Computers and artificial intelligence have come along at an exponential rate over the past few decades, from being regarded as oversized adding machines to the point where they have played integral roles in some legitimately creative endeavours.
Coca-Cola products and packaging across the range will be unified on shelves with one design from this month following the FMCG company’s decision to bring its iconic ‘red disc’ to all product and marketing globally.
The new visual look marks the single biggest change to the Coke family of products in its 130-year history and launches officially in Australia on 6 February. The range will feature the ‘rising sun’ red disc plus a splash of their signature colour, as well as each sub-brand’s distinct tagline. Diet Coke, for example, features the ‘light taste, sugar free’, Coke Zero features ‘real taste, sugar free’ and Classic retains ‘since 1886’.
The new physical products and packaging will be supported by widespread above-the-line activity and shopping material that will see all products featured within the one overarching marketing campaign.
Speaking at an event in Sydney to mark the launch of the new design, Coca-Cola Company vice-president of design, James Sommerville, said he and the design team had tapped into the historic and iconic designs of yesteryear to come up with the modern product design. In particular, he referenced the introduction of Coke’s red disc in hand-painted store advertising in the 1930s, followed by the introduction of the red disc into marketing by Archie Lee at D’Arcy in the 1940s, as key to providing the “design system” Coke needs to unify the brand for the future.
One of the challenges Coca-Cola has faced over the years as its product range expanded into Diet Coke, Coke Zero and Coke with Stevia, is that it’s drifted away from the iconic ‘Coca-Cola red’ of the original product, Sommerville said.
The unified look and red disc iconography will provide a “billboard effect” across the shelves of supermarkets and stockists, Sommerville said, reclaiming the iconic red colour and ensuring future product releases align with the rest of the brand portfolio.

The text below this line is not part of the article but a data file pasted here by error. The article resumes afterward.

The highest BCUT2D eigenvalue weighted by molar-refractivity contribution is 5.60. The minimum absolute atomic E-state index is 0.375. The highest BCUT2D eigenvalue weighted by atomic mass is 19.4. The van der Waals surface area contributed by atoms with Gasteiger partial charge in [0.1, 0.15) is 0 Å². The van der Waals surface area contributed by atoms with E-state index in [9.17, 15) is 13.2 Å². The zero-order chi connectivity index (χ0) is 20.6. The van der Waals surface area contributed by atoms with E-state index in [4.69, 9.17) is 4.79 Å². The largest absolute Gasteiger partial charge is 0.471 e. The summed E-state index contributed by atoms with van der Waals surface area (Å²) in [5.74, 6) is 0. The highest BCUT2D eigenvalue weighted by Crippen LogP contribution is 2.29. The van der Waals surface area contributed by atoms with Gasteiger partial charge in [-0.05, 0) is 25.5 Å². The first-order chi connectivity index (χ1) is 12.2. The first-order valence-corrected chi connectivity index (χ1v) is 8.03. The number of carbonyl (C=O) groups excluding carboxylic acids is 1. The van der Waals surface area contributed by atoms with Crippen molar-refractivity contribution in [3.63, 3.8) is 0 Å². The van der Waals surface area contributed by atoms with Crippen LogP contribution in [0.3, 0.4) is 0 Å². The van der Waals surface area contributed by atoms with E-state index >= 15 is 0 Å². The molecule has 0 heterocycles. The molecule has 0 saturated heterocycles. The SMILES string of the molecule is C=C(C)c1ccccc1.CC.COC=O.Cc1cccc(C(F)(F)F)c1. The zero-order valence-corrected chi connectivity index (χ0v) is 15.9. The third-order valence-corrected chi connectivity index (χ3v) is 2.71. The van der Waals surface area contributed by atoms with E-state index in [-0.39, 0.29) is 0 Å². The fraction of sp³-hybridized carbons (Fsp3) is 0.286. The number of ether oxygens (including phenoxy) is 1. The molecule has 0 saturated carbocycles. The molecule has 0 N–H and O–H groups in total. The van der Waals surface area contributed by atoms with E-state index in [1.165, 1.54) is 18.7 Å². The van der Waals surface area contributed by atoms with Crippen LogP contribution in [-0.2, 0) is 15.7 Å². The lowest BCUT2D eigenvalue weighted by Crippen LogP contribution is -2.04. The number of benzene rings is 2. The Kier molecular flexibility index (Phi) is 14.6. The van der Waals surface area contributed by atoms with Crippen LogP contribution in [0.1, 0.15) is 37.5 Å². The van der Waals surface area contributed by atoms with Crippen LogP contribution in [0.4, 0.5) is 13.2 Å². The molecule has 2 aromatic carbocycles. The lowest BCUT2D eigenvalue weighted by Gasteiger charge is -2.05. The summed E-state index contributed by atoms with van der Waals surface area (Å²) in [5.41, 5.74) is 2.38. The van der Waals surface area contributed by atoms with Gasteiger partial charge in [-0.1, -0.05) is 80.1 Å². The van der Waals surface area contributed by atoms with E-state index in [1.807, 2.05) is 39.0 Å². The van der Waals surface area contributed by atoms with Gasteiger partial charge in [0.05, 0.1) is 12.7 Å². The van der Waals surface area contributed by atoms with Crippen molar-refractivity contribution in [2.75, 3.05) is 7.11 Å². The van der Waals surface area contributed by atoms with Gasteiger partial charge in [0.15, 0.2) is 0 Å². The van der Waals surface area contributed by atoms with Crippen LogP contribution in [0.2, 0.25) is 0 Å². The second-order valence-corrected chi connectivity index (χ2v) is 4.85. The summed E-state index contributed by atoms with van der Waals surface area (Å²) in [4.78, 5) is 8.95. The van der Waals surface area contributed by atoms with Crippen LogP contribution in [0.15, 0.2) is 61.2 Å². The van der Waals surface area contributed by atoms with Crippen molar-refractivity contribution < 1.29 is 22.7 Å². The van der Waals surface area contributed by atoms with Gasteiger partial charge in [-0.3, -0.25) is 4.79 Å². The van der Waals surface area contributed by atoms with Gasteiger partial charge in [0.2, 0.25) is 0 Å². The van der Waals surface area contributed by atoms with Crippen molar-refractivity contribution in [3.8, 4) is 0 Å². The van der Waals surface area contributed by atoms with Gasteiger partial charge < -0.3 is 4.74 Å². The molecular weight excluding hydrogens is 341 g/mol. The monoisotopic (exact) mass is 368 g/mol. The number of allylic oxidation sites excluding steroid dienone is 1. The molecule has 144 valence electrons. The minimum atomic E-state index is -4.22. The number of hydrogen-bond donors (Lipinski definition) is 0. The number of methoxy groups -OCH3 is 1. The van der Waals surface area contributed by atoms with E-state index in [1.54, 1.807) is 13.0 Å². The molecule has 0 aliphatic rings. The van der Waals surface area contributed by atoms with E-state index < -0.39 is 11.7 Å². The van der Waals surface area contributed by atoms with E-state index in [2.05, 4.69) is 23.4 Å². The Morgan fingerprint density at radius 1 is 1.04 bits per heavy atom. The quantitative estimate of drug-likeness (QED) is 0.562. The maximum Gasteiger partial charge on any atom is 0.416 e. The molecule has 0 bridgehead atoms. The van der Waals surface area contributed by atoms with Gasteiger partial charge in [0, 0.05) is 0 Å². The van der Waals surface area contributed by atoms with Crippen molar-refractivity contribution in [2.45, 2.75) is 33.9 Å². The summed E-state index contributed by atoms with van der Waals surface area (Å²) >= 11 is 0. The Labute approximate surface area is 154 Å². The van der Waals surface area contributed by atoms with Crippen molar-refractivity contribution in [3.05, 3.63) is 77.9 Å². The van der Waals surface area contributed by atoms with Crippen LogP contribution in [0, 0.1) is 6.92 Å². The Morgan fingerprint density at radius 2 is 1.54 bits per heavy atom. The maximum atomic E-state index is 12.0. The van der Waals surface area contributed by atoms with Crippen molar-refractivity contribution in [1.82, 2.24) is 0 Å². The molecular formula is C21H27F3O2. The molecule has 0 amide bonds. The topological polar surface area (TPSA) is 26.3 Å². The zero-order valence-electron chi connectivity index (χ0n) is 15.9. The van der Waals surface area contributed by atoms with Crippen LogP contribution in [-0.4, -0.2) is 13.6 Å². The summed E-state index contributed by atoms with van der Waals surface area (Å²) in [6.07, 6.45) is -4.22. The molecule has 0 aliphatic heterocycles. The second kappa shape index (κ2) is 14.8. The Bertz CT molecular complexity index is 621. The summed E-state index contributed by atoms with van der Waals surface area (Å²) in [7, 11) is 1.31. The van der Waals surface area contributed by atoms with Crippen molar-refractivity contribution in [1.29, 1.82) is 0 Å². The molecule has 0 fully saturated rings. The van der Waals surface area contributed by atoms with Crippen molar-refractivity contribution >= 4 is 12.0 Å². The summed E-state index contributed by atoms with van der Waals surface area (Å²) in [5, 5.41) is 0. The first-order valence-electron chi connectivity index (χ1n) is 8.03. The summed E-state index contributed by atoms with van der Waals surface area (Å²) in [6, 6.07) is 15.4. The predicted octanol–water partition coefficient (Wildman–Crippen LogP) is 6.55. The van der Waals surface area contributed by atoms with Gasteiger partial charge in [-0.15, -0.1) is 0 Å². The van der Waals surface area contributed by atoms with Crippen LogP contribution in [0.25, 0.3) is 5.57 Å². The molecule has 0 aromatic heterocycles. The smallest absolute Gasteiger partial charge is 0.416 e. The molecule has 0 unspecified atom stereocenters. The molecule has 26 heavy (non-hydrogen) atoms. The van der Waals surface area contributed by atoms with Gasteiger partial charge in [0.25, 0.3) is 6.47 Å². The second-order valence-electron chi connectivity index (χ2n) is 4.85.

The “north star” for the masterbrand was a question posed by Coke’s global chairman and CEO, Muhtar Kent: What will the beverage aisle look like in 2025?
“He was provoking the conversation, not giving the solution. But that got me thinking: We have all these different colours out there, and we’ve done an amazing job of building these sub-brands – we’re very proud of them, and they’ve been very successful. But at the same time, what would that look like by 2025, if we continue to be successful? What colour will it be as we launch a product with coffee, ginger or some other nutrient?” Sommerville asked.
“Ultimately, what we needed to create was this longer-term strategy. What we have done in creating these successful sub-brands over the last 15 or 20 years is take away some of this equity, pulled it away from the core and developed these families.
“What we’ve about to do is invite everyone back to the core – everyone who fell in love with the brand in the beginning still has their choices, but ultimately they’re coming back into the one brand strategy for us.”
Coca-Cola first announced its ambitious One Brand strategy last year, a move aimed at uniting the ever-expanding product range under one umbrella. Having originally come up with the idea of a masterbrand strategy, Sommerville said live in-market testing saw the group test two main looks: Monocolour and split red.